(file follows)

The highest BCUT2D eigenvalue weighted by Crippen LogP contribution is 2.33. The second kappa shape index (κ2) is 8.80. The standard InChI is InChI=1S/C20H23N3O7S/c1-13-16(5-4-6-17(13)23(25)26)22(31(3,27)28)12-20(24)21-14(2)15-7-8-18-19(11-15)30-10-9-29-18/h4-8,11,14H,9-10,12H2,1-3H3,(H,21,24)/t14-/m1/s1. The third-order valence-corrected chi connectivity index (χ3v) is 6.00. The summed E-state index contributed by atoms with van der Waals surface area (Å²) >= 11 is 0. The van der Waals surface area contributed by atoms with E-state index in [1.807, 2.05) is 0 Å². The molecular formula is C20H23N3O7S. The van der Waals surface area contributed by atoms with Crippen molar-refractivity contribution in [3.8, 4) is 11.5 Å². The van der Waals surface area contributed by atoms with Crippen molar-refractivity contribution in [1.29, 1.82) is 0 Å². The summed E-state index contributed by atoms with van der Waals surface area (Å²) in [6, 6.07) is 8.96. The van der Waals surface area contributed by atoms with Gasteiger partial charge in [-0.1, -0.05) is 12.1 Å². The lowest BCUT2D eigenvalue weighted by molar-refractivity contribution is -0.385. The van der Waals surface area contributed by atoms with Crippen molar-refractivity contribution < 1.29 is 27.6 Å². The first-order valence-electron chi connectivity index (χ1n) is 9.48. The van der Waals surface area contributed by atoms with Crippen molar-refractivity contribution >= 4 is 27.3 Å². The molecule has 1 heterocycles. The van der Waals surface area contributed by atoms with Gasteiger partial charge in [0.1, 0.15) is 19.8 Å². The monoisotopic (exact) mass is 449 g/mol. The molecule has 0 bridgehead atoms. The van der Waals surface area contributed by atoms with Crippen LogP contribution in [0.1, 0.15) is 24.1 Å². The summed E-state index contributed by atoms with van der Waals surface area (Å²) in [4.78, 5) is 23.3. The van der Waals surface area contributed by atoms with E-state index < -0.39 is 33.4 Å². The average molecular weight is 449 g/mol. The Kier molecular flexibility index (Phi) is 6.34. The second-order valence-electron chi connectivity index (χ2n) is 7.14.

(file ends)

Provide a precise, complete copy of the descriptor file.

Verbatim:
The highest BCUT2D eigenvalue weighted by Crippen LogP contribution is 2.33. The second kappa shape index (κ2) is 8.80. The standard InChI is InChI=1S/C20H23N3O7S/c1-13-16(5-4-6-17(13)23(25)26)22(31(3,27)28)12-20(24)21-14(2)15-7-8-18-19(11-15)30-10-9-29-18/h4-8,11,14H,9-10,12H2,1-3H3,(H,21,24)/t14-/m1/s1. The third-order valence-corrected chi connectivity index (χ3v) is 6.00. The summed E-state index contributed by atoms with van der Waals surface area (Å²) >= 11 is 0. The van der Waals surface area contributed by atoms with E-state index in [1.807, 2.05) is 0 Å². The molecular formula is C20H23N3O7S. The van der Waals surface area contributed by atoms with Crippen molar-refractivity contribution in [3.8, 4) is 11.5 Å². The van der Waals surface area contributed by atoms with Crippen molar-refractivity contribution in [1.29, 1.82) is 0 Å². The summed E-state index contributed by atoms with van der Waals surface area (Å²) in [6, 6.07) is 8.96. The van der Waals surface area contributed by atoms with Gasteiger partial charge in [-0.1, -0.05) is 12.1 Å². The lowest BCUT2D eigenvalue weighted by molar-refractivity contribution is -0.385. The van der Waals surface area contributed by atoms with Crippen molar-refractivity contribution < 1.29 is 27.6 Å². The first-order valence-electron chi connectivity index (χ1n) is 9.48. The van der Waals surface area contributed by atoms with Crippen molar-refractivity contribution >= 4 is 27.3 Å². The molecule has 1 heterocycles. The van der Waals surface area contributed by atoms with Gasteiger partial charge in [0.1, 0.15) is 19.8 Å². The monoisotopic (exact) mass is 449 g/mol. The molecule has 0 bridgehead atoms. The van der Waals surface area contributed by atoms with Crippen LogP contribution in [0.1, 0.15) is 24.1 Å². The summed E-state index contributed by atoms with van der Waals surface area (Å²) in [4.78, 5) is 23.3. The van der Waals surface area contributed by atoms with E-state index < -0.39 is 33.4 Å². The average molecular weight is 449 g/mol. The Kier molecular flexibility index (Phi) is 6.34. The second-order valence-electron chi connectivity index (χ2n) is 7.14.